MR. JOHNSON: What I'd say is, that we're waiting for them to get there and for them to carry out their activities before we start making pronouncements on what exactly has been accepted.

Q Wasn't it a condition of their departing that they would be allowed to do what they thought was necessary once they arrived?

MR. JOHNSON: That was, according to some news reports, a condition that the IAEA itself had laid out. I'd refer you to them to reiterate or to modify anything that they've said in that respect.

Q Just to follow, David. Will they be going to the 5-megawatt reactor to the site of interest?

MR. JOHNSON: I would refer you to the IAEA to describe in detail exactly what they plan to do when they arrive.

Q As I understand it, the IAEA was going over there to talk with the North Koreans to see what it is they can do. Is that --

MR. JOHNSON: The information I have is that they are there to carry out the activities remaining from the inspections agreed to February 15.

Q Have they been given permission to do that?

MR. JOHNSON: That's my understanding.

Q There has been a report that the New York contact of yesterday was not optimistic. Could you be more specific?

MR. JOHNSON: Could you say that one more time? I'll listen more closely.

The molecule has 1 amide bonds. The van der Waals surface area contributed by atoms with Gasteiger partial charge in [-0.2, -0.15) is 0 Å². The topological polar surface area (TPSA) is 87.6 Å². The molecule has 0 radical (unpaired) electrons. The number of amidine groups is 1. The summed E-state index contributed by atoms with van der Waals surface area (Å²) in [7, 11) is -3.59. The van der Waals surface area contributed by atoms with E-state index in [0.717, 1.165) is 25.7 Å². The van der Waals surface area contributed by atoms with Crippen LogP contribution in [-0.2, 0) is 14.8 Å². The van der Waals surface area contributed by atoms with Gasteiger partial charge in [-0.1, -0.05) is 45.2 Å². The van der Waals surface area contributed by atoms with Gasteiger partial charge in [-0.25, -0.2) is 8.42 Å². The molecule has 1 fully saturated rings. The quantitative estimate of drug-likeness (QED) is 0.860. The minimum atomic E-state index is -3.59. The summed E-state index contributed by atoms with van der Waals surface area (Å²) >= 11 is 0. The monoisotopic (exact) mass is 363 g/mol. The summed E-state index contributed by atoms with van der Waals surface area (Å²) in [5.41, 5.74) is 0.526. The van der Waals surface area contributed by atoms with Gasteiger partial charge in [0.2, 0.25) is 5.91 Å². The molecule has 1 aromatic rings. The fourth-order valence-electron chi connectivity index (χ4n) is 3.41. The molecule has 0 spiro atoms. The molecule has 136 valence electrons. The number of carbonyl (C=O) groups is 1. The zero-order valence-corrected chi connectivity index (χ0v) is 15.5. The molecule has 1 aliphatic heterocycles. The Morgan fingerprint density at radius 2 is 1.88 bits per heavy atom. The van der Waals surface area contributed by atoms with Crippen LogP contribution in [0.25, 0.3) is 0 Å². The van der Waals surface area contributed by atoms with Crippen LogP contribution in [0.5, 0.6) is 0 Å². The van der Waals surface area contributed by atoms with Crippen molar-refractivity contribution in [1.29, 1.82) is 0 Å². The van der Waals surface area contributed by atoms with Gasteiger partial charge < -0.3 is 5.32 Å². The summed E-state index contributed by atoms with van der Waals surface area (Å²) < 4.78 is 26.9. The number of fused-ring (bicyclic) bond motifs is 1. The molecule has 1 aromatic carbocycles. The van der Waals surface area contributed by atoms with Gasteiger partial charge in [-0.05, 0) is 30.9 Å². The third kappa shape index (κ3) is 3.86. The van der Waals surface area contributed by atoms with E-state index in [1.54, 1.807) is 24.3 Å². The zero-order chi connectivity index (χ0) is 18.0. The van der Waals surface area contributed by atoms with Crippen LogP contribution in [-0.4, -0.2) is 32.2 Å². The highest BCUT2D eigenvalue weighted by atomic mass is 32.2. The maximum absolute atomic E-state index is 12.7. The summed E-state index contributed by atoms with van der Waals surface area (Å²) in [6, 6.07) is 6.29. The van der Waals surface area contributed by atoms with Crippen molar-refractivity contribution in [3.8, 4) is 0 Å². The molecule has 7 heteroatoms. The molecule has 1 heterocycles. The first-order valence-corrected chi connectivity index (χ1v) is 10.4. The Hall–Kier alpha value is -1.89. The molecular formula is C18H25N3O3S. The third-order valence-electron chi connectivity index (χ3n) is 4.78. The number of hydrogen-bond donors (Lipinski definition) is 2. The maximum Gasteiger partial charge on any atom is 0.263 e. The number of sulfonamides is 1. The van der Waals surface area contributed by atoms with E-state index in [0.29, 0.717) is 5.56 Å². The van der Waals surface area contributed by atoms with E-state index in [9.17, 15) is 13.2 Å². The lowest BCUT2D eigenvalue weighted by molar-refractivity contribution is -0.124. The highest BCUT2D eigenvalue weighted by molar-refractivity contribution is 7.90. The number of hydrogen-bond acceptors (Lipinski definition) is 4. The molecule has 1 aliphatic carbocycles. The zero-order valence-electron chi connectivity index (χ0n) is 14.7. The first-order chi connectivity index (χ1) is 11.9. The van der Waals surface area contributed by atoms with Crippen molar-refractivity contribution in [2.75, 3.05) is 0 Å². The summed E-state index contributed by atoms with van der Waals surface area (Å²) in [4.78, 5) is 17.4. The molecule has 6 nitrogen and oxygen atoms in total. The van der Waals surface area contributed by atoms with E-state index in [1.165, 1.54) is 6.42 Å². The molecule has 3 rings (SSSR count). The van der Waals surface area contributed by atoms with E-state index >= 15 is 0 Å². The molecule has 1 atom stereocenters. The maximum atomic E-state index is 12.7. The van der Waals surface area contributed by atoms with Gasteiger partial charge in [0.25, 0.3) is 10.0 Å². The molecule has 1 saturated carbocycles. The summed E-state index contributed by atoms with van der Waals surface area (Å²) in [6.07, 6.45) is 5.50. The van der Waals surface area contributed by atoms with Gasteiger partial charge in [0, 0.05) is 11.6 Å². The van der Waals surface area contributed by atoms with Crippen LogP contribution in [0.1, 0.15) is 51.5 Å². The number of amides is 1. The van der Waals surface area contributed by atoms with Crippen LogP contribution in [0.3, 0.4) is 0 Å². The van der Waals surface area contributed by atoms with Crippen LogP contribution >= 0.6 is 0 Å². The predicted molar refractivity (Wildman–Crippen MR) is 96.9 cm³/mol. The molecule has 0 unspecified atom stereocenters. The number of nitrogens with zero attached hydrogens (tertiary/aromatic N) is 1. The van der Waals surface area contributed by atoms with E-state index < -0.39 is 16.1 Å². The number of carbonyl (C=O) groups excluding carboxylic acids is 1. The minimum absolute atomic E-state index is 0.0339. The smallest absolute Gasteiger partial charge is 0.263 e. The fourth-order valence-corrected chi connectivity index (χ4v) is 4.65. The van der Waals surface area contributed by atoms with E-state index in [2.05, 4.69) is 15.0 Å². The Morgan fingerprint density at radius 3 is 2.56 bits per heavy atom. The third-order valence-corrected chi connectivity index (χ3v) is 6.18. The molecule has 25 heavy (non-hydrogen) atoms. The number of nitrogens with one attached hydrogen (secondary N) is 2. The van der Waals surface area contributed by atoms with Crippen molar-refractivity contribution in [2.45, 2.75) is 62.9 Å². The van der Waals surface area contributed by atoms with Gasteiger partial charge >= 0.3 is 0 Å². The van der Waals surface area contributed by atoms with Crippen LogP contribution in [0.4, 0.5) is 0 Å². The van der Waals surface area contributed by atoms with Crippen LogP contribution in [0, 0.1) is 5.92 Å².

Q There has been a report that the New York contact of yesterday was not optimistic.

MR. JOHNSON: I would go back to what I said earlier. We have declined in the past and will this time to characterize the working-level exchanges. So I'm not going to be able to give you any help with modifying or confirming that report.

Q Is it now up to the IAEA to decide, when you hear from them, whether sort of the crisis has passed or not, or are we still taking, or are we still awaiting something beyond what may happen this weekend --

MR. JOHNSON: It's up to the IAEA to determine whether they are able to carry out their inspections and whether or not they can assure themselves of the continuity of safeguards. We've said all along that we respect their opinion on that, and we'll be waiting to hear from them before we determine what next steps are appropriate.

Q David, do you have anything on the North Koreans' response yesterday at the meeting?